For our final month of cooking together with this book, I completed seven recipes:
Various Rarebits (page 209)
Cooking from this book, I've learned many things from the author, one of which is just how good an open-faced sandwich loaded with stuff, often leftovers, and popped under the broiler, can be.
With this recipe, he brought us one of the classics, cheese on toast. The cheese wasn't just any good melting cheese but a cheesy béchamel or mornay sauce that had the consistency of a thick spread. I made both the Welsh and Tomato Rarebits and both were delicious with the tomato variation the favourite, but I would have preferred it a little saucier. I'll definitely make this again but with just a little less flour in the sauce.
Raid-the-Larder Spelt Broth (page 243)
If ever there were a soup to make one feel virtuous, this is it. It's simply brimming with high fibre, low fat and nutrient dense ingredients. You could use just about any grain, bean and vegetable combination and it would still taste great as long as you started with a flavourful stock. I used farro, white beans, carrots, kale and edamame. Yum!
Linguine with Mint and Almond Pesto and Tomatoes (page 266)
Everyone knows how perfectly basil and tomatoes go together but I discovered the beautiful combination of mint and tomatoes in Hugh's recipe for Tomatoes with Thai Dressing so I was quite excited to try this pasta.
The dish began with a pesto of almond and mint which had a lovely flavour, much gentler than a traditional basil pesto. I did hit a little snag while making it; it was originally too thick to coat the pasta, nothing a little pasta cooking water couldn't fix, but that diluted its flavour so some extra mint, garlic, lemon zest etc was needed as well. Tossed with cooked pasta and sweet cherry tomatoes, it was very light and bright.
New Potato Gnocchi (page 284)
Roasted Tomato Sauce (page 366)
This sauce, made last summer, really captured the flavour of tomatoes picked at their peak. My batch was on the thin side because of the variety of tomato I used so I simmered it for a bit to thicken before serving it with the gnocchi. With its notes of thyme and garlic, it was fresh tasting and delicious.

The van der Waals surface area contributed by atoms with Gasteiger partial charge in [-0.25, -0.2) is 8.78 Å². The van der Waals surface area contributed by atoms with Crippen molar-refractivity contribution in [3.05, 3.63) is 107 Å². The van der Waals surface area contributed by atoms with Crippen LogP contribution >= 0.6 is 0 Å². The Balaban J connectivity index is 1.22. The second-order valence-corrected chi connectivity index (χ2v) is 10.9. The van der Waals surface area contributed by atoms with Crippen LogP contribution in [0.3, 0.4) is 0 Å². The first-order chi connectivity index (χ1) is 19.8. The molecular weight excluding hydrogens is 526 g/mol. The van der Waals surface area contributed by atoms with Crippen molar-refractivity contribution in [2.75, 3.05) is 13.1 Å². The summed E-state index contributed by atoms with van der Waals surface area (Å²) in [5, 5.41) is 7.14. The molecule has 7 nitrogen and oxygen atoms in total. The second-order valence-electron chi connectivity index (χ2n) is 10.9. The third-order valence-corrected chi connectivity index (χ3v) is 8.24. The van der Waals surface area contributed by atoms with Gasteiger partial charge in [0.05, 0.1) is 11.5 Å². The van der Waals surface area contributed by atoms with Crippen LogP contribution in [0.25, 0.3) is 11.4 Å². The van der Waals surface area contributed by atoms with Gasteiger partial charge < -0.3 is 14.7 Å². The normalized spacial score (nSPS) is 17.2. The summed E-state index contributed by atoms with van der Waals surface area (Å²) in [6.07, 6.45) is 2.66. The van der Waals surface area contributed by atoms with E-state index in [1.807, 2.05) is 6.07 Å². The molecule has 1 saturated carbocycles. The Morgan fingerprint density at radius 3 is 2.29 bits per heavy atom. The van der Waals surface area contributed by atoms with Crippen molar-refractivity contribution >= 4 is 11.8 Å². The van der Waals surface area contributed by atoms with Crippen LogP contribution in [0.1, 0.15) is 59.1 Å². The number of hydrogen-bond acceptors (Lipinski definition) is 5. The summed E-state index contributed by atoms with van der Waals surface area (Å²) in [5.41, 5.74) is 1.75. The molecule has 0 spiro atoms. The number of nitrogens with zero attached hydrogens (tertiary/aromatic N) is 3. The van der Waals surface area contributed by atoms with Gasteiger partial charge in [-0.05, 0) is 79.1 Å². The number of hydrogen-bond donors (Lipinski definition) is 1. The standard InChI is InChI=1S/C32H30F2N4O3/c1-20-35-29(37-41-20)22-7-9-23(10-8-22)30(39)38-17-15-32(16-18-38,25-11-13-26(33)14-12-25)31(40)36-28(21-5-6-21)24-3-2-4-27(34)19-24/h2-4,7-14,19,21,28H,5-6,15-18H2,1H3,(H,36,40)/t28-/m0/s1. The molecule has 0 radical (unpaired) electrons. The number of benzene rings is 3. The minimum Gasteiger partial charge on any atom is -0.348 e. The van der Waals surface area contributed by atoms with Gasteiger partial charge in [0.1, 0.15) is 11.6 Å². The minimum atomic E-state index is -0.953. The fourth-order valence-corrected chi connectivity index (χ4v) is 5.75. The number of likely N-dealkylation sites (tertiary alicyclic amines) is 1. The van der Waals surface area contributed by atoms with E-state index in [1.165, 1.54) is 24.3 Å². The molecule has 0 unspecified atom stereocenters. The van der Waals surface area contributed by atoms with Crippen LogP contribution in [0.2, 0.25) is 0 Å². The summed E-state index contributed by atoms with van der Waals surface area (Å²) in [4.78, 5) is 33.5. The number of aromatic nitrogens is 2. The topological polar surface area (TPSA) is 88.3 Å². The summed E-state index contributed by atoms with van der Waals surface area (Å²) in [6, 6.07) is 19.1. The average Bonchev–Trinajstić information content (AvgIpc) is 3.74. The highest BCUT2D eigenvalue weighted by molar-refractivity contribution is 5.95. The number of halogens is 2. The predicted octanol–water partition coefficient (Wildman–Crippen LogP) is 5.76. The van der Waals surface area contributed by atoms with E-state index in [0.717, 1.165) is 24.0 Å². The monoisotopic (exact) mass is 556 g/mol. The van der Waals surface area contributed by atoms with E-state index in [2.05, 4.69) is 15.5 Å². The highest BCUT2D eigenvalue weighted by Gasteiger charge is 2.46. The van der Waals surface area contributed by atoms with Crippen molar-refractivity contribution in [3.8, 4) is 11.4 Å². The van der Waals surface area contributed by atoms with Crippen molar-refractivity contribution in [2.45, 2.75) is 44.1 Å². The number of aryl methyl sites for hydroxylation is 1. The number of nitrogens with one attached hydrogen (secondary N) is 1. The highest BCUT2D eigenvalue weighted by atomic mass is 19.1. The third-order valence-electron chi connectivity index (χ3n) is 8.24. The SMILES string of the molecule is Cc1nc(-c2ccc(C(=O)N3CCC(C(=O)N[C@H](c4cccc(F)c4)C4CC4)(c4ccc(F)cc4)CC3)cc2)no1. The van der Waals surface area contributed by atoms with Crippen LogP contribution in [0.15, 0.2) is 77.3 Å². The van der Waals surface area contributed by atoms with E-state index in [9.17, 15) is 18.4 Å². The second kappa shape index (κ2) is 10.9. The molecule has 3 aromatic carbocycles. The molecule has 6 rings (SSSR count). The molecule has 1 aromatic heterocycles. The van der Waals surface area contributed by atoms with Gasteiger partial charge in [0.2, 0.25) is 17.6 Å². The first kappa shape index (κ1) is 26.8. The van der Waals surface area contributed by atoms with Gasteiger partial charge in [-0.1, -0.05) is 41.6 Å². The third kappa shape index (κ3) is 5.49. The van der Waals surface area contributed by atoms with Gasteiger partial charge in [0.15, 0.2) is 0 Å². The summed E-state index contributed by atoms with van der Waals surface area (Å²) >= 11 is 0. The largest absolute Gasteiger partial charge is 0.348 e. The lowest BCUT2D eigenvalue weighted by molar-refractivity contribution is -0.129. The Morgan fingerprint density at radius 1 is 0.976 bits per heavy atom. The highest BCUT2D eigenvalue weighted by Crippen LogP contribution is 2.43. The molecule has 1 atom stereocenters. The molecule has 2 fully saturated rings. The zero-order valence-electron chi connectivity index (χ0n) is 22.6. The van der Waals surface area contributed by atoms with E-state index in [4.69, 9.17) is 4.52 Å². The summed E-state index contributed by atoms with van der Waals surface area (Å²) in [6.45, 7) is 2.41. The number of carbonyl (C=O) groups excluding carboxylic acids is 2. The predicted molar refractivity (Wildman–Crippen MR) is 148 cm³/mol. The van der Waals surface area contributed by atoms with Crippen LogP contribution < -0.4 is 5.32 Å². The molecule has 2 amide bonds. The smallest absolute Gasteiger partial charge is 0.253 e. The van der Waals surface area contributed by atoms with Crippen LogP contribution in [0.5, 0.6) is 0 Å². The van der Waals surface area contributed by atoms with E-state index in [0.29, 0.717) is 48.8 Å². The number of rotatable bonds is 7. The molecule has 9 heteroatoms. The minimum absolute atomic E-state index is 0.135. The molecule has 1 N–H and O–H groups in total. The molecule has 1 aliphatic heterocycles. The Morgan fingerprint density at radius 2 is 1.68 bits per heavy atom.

Spinach and Thyme Pasties (page 326)
My family will eat just about anything in a hand pie but spinach-cheese filling is a favourite so I wasn't at all surprised that they loved these. And I really enjoyed making them. The crust was very cooperative, baked into flaky goodness, and wasn't particularly greasy in the hand, important for a hand-held pastry. And the filling, made with a little ricotta and Parmesan and a lot of spinach, was very flavourful.
Oven-Roasted Ratatouille (page 362)
Ratatouille is one of my favourite dishes; I think the combination of peppers, zucchini, eggplant and tomatoes is perfection.
I've tried many recipes and enjoyed most the ones where each of the vegetables retained some of their original integrity. So I wasn't sure at first about making a tomato sauce separately to be added to the roasted vegetables as we do in this recipe. But it worked...extremely well. The sauce, a tasty stand alone tomato sauce, provided the moisture the caramelized vegetables needed as well as loads of flavour. I served the ratatouille with bread and salad as suggested and with the leftovers and a bit of frozen puff pastry, made these:
The group is moving on to another of Hugh Fearnley-Whittingstall's books, River Cottage Everyday, and much as I enjoy the author's approach to food and his recipes - and there appear to be quite a few gems in this book - cooking through this book is not something I can commit to right now. However, I will certainly continue to follow the cooking exploits of this fantastic group.